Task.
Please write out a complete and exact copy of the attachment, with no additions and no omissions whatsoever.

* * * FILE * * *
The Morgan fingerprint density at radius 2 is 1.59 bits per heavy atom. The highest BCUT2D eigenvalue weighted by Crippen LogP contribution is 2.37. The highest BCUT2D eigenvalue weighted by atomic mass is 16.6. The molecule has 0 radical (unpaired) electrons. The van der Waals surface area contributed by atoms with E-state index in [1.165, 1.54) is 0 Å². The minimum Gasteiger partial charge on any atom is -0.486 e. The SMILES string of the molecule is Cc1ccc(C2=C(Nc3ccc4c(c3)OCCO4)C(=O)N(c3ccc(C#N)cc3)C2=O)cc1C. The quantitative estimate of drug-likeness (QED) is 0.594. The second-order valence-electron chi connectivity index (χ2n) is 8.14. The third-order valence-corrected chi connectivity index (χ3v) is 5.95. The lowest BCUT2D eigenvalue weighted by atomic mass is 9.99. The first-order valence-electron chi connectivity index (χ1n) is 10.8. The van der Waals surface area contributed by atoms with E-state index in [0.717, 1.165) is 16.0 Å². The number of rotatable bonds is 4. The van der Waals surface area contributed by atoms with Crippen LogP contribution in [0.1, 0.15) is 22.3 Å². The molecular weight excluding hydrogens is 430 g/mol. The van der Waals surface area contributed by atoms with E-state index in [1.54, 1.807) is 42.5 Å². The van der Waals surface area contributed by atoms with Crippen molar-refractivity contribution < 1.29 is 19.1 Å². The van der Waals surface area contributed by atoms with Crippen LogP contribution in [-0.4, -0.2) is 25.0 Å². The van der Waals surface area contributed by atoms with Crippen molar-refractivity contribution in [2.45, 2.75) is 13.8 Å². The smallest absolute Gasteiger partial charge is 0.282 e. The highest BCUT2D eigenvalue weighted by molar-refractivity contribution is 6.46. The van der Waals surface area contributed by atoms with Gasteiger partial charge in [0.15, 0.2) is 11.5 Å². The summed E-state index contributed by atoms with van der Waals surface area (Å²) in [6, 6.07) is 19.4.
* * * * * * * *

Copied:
The Morgan fingerprint density at radius 2 is 1.59 bits per heavy atom. The highest BCUT2D eigenvalue weighted by Crippen LogP contribution is 2.37. The highest BCUT2D eigenvalue weighted by atomic mass is 16.6. The molecule has 0 radical (unpaired) electrons. The van der Waals surface area contributed by atoms with E-state index in [1.165, 1.54) is 0 Å². The minimum Gasteiger partial charge on any atom is -0.486 e. The SMILES string of the molecule is Cc1ccc(C2=C(Nc3ccc4c(c3)OCCO4)C(=O)N(c3ccc(C#N)cc3)C2=O)cc1C. The quantitative estimate of drug-likeness (QED) is 0.594. The second-order valence-electron chi connectivity index (χ2n) is 8.14. The third-order valence-corrected chi connectivity index (χ3v) is 5.95. The lowest BCUT2D eigenvalue weighted by atomic mass is 9.99. The first-order valence-electron chi connectivity index (χ1n) is 10.8. The van der Waals surface area contributed by atoms with E-state index in [0.717, 1.165) is 16.0 Å². The number of rotatable bonds is 4. The van der Waals surface area contributed by atoms with Crippen LogP contribution in [0.1, 0.15) is 22.3 Å². The molecular weight excluding hydrogens is 430 g/mol. The van der Waals surface area contributed by atoms with E-state index in [1.54, 1.807) is 42.5 Å². The van der Waals surface area contributed by atoms with Crippen molar-refractivity contribution < 1.29 is 19.1 Å². The van der Waals surface area contributed by atoms with Crippen LogP contribution in [-0.4, -0.2) is 25.0 Å². The van der Waals surface area contributed by atoms with Crippen molar-refractivity contribution in [2.45, 2.75) is 13.8 Å². The smallest absolute Gasteiger partial charge is 0.282 e. The highest BCUT2D eigenvalue weighted by molar-refractivity contribution is 6.46. The van der Waals surface area contributed by atoms with Gasteiger partial charge in [0.15, 0.2) is 11.5 Å². The summed E-state index contributed by atoms with van der Waals surface area (Å²) in [6, 6.07) is 19.4.